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Volunteers & valentines

Handmade, heartfelt cards by the hundreds were crafted by volunteers who wanted to spread some love to the shut-ins and elderly residents who receive services through Meals on Wheels. (Courtesy of Kathy Chilton)

ALBUQUERQUE, N.M. — It started as a way for her calligraphy students to practice what they had learned, to let their lettering have some purpose and playfulness, and maybe bring a little joy to the beneficiaries of their work.

So they made valentines.

Kathy Chilton has taught calligraphy for about 30 years, and making valentines has often been part of her classes. The cards were then delivered to a nursing home to spread some love to residents on Valentine’s Day.

“When a calligraphy student is practicing to make a word just right,” she said, “it might as well be ‘love.’ ”

Not only did the residents love their unexpected love notes, but the scribes loved making them.

“People like being able to brighten someone’s day,” she said.

Last year, Chilton had an idea: Expand and diversify the project by inviting a variety of folks to craft homemade, heartfelt valentines for the clients of Meals on Wheels, which distributes food to about 500 shut-ins and elderly residents in the Albuquerque area.

The project was such a success that it’s being done again this year.

A volunteer uses a glue stick to create her Valentine’s Day card. (Courtesy of Kathy Chilton)

It didn’t take much to find volunteers.

“It was mostly word-of mouth,” Chilton said. “Since this is a repeat of what we did last year, people just seemed to know this was coming up.”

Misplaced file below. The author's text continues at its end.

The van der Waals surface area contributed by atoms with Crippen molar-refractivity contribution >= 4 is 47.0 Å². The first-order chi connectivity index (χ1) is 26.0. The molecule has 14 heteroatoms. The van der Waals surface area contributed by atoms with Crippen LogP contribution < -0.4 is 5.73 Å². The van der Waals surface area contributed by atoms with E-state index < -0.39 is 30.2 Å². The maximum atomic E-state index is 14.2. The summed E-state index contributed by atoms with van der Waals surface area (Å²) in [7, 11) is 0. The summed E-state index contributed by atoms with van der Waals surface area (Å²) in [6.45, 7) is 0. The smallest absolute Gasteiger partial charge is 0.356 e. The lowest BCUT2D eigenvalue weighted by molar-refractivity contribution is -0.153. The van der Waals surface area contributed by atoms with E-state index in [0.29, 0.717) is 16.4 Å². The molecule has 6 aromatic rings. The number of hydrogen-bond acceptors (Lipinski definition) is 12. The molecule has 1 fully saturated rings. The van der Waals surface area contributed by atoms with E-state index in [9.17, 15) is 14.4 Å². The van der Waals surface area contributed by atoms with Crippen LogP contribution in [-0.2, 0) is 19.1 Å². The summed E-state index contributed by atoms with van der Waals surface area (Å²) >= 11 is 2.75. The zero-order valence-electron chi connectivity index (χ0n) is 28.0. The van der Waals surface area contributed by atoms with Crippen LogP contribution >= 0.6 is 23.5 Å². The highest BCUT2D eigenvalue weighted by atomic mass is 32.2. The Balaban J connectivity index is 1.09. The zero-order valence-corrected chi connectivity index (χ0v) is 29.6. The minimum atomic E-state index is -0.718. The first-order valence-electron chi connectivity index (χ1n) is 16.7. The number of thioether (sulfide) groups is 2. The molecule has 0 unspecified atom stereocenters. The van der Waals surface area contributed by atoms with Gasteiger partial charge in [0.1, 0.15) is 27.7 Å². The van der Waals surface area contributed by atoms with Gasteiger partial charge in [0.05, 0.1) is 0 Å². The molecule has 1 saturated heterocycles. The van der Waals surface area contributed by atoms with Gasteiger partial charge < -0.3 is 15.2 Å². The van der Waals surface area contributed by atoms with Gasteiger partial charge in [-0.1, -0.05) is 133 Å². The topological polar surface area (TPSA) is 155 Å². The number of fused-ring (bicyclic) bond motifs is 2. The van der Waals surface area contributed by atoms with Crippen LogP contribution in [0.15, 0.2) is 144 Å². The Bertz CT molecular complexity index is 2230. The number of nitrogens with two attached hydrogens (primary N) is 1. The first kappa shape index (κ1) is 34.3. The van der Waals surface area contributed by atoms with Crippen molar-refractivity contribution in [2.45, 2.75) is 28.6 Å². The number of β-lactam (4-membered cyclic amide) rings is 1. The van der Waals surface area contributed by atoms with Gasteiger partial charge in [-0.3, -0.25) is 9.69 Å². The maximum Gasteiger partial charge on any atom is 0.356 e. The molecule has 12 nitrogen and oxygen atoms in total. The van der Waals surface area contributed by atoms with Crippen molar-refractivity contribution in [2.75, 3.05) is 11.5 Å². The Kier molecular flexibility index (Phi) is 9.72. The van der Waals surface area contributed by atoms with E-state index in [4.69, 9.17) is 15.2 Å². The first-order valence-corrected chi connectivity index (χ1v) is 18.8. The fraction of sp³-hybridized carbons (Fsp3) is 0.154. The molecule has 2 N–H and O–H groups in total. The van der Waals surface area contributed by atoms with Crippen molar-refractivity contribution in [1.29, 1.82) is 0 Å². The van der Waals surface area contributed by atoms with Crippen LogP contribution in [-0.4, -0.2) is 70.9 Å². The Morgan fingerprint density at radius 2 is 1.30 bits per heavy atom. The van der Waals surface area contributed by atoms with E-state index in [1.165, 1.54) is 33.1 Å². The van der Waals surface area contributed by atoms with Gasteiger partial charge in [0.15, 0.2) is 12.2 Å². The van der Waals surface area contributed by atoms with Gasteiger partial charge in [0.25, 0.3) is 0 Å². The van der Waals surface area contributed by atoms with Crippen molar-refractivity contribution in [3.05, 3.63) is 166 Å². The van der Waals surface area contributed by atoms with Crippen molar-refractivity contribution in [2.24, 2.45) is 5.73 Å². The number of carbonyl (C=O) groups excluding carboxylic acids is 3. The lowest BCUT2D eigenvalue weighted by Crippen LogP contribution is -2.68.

One woman, she said, began crafting her cards before Christmas to have them ready in time for Valentine’s Day delivery. Another woman asked if she could make some cards because her husband, a client of Meals on Wheels, received one of them last year that brought him joy.

“She wanted to create that same joy for others,” Chilton said.

So on an unseasonably warm Saturday in February, Chilton opened her North Valley home to a couple dozen valentine volunteers, set up her pingpong table, brought out the glue sticks, pens, scissors, red and white paper, lace and paint, and let the group have at it.

“There were no guidelines,” she said. “Only that they be heartfelt and nice.”

Several of the volunteers brought food to share. By the end of the afternoon, the love each of them had put into their cards was also in that room.

“It was a jolly time,” Chilton said.

Rabia Orhan and her son, Alp, are among about two dozen people who met Feb. 1 at a North Valley home to create Valentine’s Day cards for clients of Meals on Wheels. At the far end of the table is Catie Glover. (Courtesy of Kathy Chilton)

What was most pleasing about the project is how it attracted such a diverse group. Many are members of Escribiente, Albuquerque’s Calligraphic Society. Others are from the Raindrop Turkish House, a cultural center that promotes understanding of diverse cultures through services, classes and events.

“We are living in a time when getting together to send love is very important,” she said.

In this frosty, testy, troubled world, it’s good to remember that it’s not hard to commit the simple joy of brightening another’s day – and that for at least a day, it might as well be love.

UpFront is a front-page news and opinion column. Comment directly to Joline at 823-3603, or follow her on Twitter @jolinegkg. Go to to submit a letter to the editor.



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